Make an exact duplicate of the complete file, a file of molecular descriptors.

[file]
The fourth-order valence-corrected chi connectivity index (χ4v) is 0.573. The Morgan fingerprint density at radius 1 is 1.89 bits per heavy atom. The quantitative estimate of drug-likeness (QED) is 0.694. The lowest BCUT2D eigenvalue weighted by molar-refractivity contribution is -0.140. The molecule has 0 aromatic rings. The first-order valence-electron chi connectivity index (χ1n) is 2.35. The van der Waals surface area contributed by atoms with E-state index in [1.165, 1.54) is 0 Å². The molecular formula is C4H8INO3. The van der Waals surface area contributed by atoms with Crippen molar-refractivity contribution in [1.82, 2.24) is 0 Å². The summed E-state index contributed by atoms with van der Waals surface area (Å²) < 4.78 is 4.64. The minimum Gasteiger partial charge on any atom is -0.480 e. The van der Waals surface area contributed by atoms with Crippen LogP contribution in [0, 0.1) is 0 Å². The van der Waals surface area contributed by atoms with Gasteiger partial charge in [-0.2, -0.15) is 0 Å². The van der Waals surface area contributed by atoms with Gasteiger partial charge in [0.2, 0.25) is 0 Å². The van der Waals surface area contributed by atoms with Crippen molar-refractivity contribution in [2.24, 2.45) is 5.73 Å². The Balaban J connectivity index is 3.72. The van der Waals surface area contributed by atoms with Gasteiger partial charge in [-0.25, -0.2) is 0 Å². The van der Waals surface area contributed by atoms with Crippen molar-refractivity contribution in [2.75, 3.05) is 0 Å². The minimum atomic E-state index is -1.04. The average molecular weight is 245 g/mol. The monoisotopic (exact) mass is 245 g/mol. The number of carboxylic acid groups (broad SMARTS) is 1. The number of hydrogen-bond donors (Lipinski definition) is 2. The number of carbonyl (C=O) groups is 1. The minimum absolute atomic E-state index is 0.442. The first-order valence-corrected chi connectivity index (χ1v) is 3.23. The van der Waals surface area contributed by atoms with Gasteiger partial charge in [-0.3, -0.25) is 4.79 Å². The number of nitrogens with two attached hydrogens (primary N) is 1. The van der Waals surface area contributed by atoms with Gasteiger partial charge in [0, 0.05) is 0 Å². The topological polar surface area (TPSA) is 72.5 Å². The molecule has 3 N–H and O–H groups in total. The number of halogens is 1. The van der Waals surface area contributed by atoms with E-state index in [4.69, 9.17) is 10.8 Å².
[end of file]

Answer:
The fourth-order valence-corrected chi connectivity index (χ4v) is 0.573. The Morgan fingerprint density at radius 1 is 1.89 bits per heavy atom. The quantitative estimate of drug-likeness (QED) is 0.694. The lowest BCUT2D eigenvalue weighted by molar-refractivity contribution is -0.140. The molecule has 0 aromatic rings. The first-order valence-electron chi connectivity index (χ1n) is 2.35. The van der Waals surface area contributed by atoms with E-state index in [1.165, 1.54) is 0 Å². The molecular formula is C4H8INO3. The van der Waals surface area contributed by atoms with Crippen molar-refractivity contribution in [1.82, 2.24) is 0 Å². The summed E-state index contributed by atoms with van der Waals surface area (Å²) < 4.78 is 4.64. The minimum Gasteiger partial charge on any atom is -0.480 e. The van der Waals surface area contributed by atoms with Crippen LogP contribution in [0, 0.1) is 0 Å². The van der Waals surface area contributed by atoms with Gasteiger partial charge in [-0.2, -0.15) is 0 Å². The van der Waals surface area contributed by atoms with Gasteiger partial charge in [0.2, 0.25) is 0 Å². The van der Waals surface area contributed by atoms with Crippen molar-refractivity contribution in [2.24, 2.45) is 5.73 Å². The Balaban J connectivity index is 3.72. The van der Waals surface area contributed by atoms with Gasteiger partial charge in [-0.25, -0.2) is 0 Å². The van der Waals surface area contributed by atoms with Crippen molar-refractivity contribution in [2.75, 3.05) is 0 Å². The minimum atomic E-state index is -1.04. The average molecular weight is 245 g/mol. The monoisotopic (exact) mass is 245 g/mol. The number of carboxylic acid groups (broad SMARTS) is 1. The number of hydrogen-bond donors (Lipinski definition) is 2. The number of carbonyl (C=O) groups is 1. The minimum absolute atomic E-state index is 0.442. The first-order valence-corrected chi connectivity index (χ1v) is 3.23. The van der Waals surface area contributed by atoms with Gasteiger partial charge in [-0.3, -0.25) is 4.79 Å². The number of nitrogens with two attached hydrogens (primary N) is 1. The van der Waals surface area contributed by atoms with Gasteiger partial charge in [0, 0.05) is 0 Å². The topological polar surface area (TPSA) is 72.5 Å². The molecule has 3 N–H and O–H groups in total. The number of halogens is 1. The van der Waals surface area contributed by atoms with E-state index in [4.69, 9.17) is 10.8 Å².